Mikel Arteta’s most crucial job is ensuring Arsenal have learned how to overcome setbacks and avoid boom/bust

Arsenal are better. Arsenal are ready. Arsenal are back. From where and what they’re ready for is still up for debate, but the excited masses of supporters have been – entirely understandably – near-giddy at the Gunners sitting top of the early Premier League table.

nquestionably, there is greater cohesion in parts of the team at the start of this season, better depth in key areas and individual improvement on show in the squad.

On the sidelines, Mikel Arteta continues to cut an invested, demanding figure. He deserves credit for Arsenal being a more watchable, enjoyable (oh, and a more frequently winning) team for sure, even if there remains more than a tinge of over-animation about his technical area dramatics.

More than a few have expressed the opinion of it being faintly comedic watching the Spaniard in action: furiously gesticulating and stretching to bellow orders at a player three yards away from him on a throw-in, or burying his face in his hands after the concession of a goal.

But therein also lies a part of the puzzle to solve which now lies before the Gunners: to truly transition into a side which can compete at the top again, they must be able to handle setbacks far better than the evidence until this point suggests.

Head-in-hands Arteta is only a metaphor for this, of course. In body language terms, the Old Trafford counter-attack sucker-punch defeat will already be out of the system – but the mind also plays a funny role in this sport.

Arsenal, too often, have allowed one defeat to spiral, with another following soon after and dropped points being racked up quickly in quite in the same way Martin Odegaard racked up final-third passes in the opening five games of the season.

The thing is, in that first quintet – all victories – the north London side did not actually play anybody certain to finish in the top half this term. Crystal Palace certainly might, but the rest – Leicester, Bournemouth, Fulham, Aston Villa – are not screaming early-season definites to do so. It means the first real test they faced, the first opponent to play them who held serious ambitions of their own, beat them.

Analysis and reasoning for the defeat played a significant part in the aftermath, as is usual when the biggest butt heads. Arsenal played well and dominated possession but didn’t win. It happens.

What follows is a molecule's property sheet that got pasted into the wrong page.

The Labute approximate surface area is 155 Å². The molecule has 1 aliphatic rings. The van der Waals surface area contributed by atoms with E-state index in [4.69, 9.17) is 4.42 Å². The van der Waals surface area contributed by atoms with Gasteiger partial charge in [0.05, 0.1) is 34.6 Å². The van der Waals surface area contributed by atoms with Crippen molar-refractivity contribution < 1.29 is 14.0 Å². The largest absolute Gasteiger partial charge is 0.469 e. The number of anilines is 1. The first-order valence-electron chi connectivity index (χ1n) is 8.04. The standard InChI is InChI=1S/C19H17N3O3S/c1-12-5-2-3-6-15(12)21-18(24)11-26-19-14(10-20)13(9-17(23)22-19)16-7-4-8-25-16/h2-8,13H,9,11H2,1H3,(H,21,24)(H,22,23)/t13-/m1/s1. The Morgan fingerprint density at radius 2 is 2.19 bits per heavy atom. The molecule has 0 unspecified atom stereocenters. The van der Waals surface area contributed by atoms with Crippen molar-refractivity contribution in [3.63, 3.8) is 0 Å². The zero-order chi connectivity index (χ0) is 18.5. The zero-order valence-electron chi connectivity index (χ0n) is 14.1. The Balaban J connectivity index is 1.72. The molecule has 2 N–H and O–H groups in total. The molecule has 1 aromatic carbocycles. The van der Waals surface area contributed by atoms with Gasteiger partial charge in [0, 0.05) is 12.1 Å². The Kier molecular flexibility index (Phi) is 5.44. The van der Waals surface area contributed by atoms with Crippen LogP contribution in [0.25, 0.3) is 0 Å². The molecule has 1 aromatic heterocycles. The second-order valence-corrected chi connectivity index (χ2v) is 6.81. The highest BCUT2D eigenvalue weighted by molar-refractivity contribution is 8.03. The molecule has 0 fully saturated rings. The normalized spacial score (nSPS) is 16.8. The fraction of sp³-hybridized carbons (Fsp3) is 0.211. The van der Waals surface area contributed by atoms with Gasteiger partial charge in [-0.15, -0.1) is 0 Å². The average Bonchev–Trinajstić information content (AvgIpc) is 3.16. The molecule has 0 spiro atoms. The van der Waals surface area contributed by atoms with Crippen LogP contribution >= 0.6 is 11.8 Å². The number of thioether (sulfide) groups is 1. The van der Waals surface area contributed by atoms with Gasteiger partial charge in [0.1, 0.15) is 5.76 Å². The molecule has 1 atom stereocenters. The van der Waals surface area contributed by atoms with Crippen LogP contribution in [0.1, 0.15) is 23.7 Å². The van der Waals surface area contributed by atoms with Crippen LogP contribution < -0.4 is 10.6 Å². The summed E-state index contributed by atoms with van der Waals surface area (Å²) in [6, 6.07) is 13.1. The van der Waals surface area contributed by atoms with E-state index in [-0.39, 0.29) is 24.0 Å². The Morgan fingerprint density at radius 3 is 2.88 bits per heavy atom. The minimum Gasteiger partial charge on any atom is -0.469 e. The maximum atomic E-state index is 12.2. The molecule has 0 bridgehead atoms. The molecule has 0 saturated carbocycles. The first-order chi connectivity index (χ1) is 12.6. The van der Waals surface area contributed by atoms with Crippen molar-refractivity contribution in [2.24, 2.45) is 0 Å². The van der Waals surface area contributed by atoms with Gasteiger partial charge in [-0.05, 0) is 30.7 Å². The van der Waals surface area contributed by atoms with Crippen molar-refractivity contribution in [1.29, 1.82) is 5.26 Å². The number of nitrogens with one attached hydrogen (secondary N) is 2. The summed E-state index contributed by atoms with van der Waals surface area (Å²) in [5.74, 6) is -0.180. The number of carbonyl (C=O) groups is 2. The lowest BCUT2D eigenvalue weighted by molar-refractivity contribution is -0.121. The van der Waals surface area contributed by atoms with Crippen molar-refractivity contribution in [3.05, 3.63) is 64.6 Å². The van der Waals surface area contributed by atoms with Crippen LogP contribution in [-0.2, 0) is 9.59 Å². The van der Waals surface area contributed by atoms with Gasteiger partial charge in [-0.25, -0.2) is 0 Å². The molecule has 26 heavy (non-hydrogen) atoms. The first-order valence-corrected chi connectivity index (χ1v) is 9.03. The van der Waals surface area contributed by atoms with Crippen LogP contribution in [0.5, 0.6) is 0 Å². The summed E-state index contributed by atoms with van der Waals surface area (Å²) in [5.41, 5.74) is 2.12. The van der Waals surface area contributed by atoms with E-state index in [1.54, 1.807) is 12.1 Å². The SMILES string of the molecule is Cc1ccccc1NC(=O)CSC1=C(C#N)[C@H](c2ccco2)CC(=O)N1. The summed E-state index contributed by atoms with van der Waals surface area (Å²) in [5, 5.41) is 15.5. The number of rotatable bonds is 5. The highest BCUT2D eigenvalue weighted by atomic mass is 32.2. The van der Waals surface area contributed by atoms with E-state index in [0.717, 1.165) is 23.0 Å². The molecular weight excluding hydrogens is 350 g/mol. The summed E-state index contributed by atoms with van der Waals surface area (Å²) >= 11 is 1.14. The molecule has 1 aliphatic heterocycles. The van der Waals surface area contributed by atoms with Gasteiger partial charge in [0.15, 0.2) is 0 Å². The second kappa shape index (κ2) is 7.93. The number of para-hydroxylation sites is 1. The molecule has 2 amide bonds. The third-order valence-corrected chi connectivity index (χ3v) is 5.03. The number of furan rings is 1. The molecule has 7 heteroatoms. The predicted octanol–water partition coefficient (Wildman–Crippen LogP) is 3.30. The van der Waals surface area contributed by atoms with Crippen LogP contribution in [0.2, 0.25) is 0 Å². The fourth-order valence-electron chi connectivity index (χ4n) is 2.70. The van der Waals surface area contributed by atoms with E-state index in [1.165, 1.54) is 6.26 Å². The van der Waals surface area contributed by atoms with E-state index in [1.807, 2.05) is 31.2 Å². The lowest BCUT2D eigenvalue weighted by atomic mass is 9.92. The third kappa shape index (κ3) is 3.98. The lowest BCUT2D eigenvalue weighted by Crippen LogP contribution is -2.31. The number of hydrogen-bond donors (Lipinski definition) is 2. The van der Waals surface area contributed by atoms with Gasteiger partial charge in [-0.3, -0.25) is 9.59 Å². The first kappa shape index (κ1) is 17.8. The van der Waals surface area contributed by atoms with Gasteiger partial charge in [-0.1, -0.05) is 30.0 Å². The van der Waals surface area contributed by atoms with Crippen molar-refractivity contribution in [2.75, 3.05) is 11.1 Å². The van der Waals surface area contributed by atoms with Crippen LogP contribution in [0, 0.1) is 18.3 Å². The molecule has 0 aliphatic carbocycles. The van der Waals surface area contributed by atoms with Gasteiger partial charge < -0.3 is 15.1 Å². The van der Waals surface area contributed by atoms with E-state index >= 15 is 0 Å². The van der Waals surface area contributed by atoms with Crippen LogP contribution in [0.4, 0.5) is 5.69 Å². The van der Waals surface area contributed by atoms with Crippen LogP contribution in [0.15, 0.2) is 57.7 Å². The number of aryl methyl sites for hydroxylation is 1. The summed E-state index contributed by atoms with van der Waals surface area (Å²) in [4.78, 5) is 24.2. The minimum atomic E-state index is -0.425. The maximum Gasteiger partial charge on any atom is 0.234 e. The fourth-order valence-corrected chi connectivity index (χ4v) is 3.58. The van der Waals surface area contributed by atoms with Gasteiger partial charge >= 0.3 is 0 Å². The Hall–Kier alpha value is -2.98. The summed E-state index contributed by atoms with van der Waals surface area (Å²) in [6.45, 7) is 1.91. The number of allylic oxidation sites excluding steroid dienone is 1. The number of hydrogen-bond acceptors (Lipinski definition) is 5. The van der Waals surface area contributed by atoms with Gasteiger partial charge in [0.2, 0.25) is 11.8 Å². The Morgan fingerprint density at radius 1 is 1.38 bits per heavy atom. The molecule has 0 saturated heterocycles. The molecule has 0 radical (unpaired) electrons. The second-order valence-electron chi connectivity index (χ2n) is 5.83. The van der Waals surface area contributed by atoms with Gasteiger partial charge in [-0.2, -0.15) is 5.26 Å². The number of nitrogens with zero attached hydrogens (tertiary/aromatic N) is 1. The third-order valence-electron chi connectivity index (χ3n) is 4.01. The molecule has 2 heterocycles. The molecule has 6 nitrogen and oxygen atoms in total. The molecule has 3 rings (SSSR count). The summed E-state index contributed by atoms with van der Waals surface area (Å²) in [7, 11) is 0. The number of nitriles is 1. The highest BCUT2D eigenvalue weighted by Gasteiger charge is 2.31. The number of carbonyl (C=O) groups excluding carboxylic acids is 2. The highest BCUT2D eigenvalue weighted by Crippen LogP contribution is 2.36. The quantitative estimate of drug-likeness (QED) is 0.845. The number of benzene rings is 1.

It certainly does, but in this case, that’s the entire point: up until now under Arteta and before him, with Unai Emery, the team had been easily identifiable by runs of wins over the league’s fodder, and failures to win against better outfits … and those which follow.

Overblown boom and all-too-predictable bust has for too long been the status quo at the Emirates.

Roll it back to the start of 19/20 and the unravelling of Unai. Just one defeat in eight was a reasonable start, albeit with too many draws, but that was followed by one win in 12.

Arteta, either side of the Covid interruption, got matters back on track with eight unbeaten beforehand and only two losses in eight to finish up with. But he also managed a run of seven defeats in 10 at the start of 20/21 and another run of nine non-wins in 13 mid-season.

Five straight wins to end the campaign gave confidence, but starting 21/22 with three straight defeats quickly eroded it. On and on it goes: they have beaten the likes of Wolves, Brentford, Watford and Leicester in a row, but a difficult defeat to Liverpool sends them spiralling to further subsequent losses to Palace, Brighton and Southampton.

It is a process to improve in teambuilding and one which cannot be forced or rushed (at least if hundreds of millions are not available), but it’s also a significant psychological barrier to overcome as a team when it comes to winning those most crucial of encounters … and bouncing back quickly when you don’t.

Last week, United won. Whether Arsenal played well or not ultimately doesn’t matter in the immediate aftermath: Erik ten Hag’s tactics were employed better, or more clinically, than Arteta’s were.

Perhaps not in a sustainable fashion, but that’s beside the point – you have to win the game which is played, not theoretically win more occasions if the same fixture was played ten times over.

Since that hurdle was not crossed, the next one must be, and much-changed line-ups in the timid, glamourless Europa League do not count in the search for consistency.

Everton, Brentford and Tottenham lie in wait, each with their own big reasons for needing points and their own mental barriers to jump, but Arsenal – if they truly want to show they are ready to mix it near the top once more – cannot let that, or anything else, get in the way of an immediate return to form this time.

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